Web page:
China’s manufacturing sees surprise gain in November but analysts warn economic downturn has yet to bottom out

Finbarr Bermingham

China’s economy showed signs of improvement in November, with the latest figures released on Saturday indicating increased manufacturing activity for the first time in six months, and continued expansion in the construction and services sectors.

But while the National Bureau of Statistics’ numbers will come as good news to Beijing, analysts say a number of issues, from the trade war with the US to high debt levels, will continue to weigh on the economy in the months to come.

The official manufacturing purchasing managers’ index (PMI) rose to 50.2 in November from 49.3 in October and above the 49.5 predicted in a Bloomberg poll of analysts.

The corresponding measure for the construction and service sectors – the non-manufacturing PMI – rose to 54.4 in the month, beating analysts’ expectations of 53.1 and October’s figure of 52.8.

In both cases, a reading above 50 signals growth in the sector, while a score below 50 indicates a contraction.

Despite the increases, Lu Ting, chief China economist at Nomura Securities, said that a similar stronger-than-expected rise in the PMI numbers in March proved to be a false dawn, as the economy continued to flounder in the months that followed.

“We don’t think such a rebound suggests a bottoming out of the economy, as strong growth headwinds remain, especially from the cooling property sector and China’s worsening fiscal situation,” he said.

We don’t think such a rebound suggests a bottoming out of the economy, as strong growth headwinds remain, especially from the cooling property sector and China’s worsening fiscal situation

Lu Ting

Liang Zhonghua, chief macro analyst at Zhongtai Securities’ research institute, said the upturn in November might be explained by October’s low base figure and the seasonal effects of overseas demand before Christmas.

“The average PMI for October and November was still weaker than September … the economy has not stabilised yet,” he said.

“The economic trend has not changed. During a downturn, short-term indicators are volatile, leading to fluctuations in market sentiment. But we must stay awake and not act rashly.”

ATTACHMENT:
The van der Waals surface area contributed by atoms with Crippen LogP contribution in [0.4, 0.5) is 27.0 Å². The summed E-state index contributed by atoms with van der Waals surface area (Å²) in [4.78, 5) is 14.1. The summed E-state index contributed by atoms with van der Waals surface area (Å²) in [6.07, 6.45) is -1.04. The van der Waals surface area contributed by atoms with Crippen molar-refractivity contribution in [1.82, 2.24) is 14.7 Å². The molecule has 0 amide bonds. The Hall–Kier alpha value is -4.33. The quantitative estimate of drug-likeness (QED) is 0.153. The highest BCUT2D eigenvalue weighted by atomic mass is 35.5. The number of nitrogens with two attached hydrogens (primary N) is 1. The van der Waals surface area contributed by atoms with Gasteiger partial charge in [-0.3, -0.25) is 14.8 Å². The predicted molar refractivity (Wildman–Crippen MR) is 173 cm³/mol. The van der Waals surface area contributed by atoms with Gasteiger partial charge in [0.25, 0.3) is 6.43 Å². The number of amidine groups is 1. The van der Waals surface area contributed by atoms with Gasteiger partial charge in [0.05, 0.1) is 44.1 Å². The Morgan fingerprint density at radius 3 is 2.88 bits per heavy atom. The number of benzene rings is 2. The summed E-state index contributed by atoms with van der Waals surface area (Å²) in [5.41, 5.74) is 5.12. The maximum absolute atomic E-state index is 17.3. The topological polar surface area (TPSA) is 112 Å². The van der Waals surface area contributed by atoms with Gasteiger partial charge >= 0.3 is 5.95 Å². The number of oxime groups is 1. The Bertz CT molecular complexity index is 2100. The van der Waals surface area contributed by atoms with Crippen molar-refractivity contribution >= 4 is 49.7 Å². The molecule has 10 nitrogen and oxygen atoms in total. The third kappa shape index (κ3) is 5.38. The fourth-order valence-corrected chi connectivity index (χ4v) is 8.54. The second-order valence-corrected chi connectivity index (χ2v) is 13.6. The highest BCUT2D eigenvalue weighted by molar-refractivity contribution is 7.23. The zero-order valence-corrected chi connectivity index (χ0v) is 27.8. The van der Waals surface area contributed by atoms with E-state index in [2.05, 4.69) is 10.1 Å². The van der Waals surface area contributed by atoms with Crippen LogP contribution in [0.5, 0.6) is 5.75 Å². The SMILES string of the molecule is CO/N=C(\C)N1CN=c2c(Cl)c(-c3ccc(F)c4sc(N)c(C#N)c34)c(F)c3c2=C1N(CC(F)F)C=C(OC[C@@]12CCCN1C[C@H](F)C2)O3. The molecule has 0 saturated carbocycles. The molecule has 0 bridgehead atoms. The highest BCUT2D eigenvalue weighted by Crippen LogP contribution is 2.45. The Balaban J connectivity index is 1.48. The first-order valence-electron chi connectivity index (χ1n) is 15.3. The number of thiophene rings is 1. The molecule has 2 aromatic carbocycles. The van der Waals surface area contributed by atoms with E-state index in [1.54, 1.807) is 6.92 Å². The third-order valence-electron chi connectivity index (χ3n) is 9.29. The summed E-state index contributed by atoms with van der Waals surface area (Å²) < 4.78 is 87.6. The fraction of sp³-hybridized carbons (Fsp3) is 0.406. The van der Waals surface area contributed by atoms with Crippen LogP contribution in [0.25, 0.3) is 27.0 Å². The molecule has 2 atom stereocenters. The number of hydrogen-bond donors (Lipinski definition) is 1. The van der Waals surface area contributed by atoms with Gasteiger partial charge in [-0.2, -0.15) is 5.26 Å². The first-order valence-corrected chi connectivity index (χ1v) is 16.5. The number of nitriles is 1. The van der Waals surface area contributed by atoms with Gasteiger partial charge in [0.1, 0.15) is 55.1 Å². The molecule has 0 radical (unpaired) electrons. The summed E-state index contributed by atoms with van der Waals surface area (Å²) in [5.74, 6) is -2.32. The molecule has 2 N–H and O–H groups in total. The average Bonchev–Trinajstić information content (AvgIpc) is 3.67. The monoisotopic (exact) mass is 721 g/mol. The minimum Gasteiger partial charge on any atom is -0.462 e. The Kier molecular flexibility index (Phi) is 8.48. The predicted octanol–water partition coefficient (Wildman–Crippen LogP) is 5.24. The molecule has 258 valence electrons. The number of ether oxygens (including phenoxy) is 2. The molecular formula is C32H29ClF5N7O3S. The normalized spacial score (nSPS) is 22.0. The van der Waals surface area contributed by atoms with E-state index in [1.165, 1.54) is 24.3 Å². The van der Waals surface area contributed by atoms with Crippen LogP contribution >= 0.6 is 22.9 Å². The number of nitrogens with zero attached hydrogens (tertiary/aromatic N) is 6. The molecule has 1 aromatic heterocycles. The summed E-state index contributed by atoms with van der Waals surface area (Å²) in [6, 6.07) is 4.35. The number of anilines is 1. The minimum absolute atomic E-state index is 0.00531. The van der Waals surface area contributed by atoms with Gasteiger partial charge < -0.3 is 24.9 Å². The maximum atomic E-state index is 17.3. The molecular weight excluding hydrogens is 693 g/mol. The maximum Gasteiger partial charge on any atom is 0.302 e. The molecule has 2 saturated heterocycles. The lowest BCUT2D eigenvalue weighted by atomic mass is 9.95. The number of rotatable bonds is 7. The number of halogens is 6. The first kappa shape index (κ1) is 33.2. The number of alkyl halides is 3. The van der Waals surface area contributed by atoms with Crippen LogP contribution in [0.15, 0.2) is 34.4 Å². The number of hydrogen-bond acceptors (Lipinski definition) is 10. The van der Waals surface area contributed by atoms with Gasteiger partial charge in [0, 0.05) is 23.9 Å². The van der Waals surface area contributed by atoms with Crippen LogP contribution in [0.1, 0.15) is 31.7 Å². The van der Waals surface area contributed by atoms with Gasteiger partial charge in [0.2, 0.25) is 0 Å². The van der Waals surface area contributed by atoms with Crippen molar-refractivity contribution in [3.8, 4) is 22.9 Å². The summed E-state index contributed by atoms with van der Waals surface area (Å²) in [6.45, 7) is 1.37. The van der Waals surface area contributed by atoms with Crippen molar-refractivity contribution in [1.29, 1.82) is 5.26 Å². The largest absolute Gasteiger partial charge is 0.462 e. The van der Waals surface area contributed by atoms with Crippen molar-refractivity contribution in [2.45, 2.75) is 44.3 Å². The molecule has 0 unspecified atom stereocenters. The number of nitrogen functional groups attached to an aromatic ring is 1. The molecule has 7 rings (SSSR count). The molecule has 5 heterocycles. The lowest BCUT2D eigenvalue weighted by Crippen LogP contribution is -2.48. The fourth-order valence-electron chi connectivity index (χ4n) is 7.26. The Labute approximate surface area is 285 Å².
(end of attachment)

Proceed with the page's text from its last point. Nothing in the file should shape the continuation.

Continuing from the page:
Manufacturers have had a torrid time in 2019. Imports have fallen in every month except April, while exports have slipped in each of the past three months.

Within the manufacturing PMI, November’s production expanded at its fastest rate since March. Also, despite export orders falling for an 18th straight month, the overall orders subindex expanded, suggesting stronger domestic demand.

Although US officials and China’s state media continue to make positive noises about progress on a “phase one” trade deal, an actual agreement remains elusive, with the size of China’s agricultural purchases and tariff removal thought to be the main stumbling blocks. If a deal is not reached by December 15, additional US tariffs will be placed on Chinese goods.

The trade war has also dampened investor sentiment and consumer confidence, leading to a slump in global trade, which in September fell 1.3 per cent from August, according to figures released this week by the Bureau for Economic Policy Analysis, under the Netherlands’ economic affairs ministry.

Global growth slowed considerably in 2019 and we do not expect much improvement in 2020,” Moody’s said in a note

Moody’s

“Global growth slowed considerably in 2019 and we do not expect much improvement in 2020,” Moody’s said in a note. “Trade tensions have created an extra challenge for manufacturing and trade reliant economies, while heightened geopolitical risk and domestic policy unpredictability cast long shadows in many parts of the world.”

On Thursday, logistics giant DHL released its Global Trade Monitor, which aggregates large amounts of data to provide quarterly outlooks for early-cycle commodities such as brand labels for clothes, bumpers for cars and touch screens for mobile devices, containerised ocean freight and air cargo traffic.

It showed China’s growth outlook at its weakest point since 2016, suggesting that the positive traction from Saturday’s PMI may not last.

“Exports of consumer fashion goods are spiralling down from moderate growth to deflation. High technology, personal and household goods, machinery parts and industrial raw materials remain lacklustre,” it said.

While an interim trade deal with the United States might help slow China’s economic decline, analysts are generally not optimistic about its long-term benefit.

In a recent interview with CNBC, Yale Professor Stephen Roach described an interim deal as “hollow”.

“It’s politically expedient, especially for the US president who is feeling a lot of political pressures for other reasons at home,” he said.

“But it’s very flawed in that it focuses on a bilateral fix, operating on the US-China deficit to address America’s multilateral trade imbalances with 102 countries.”

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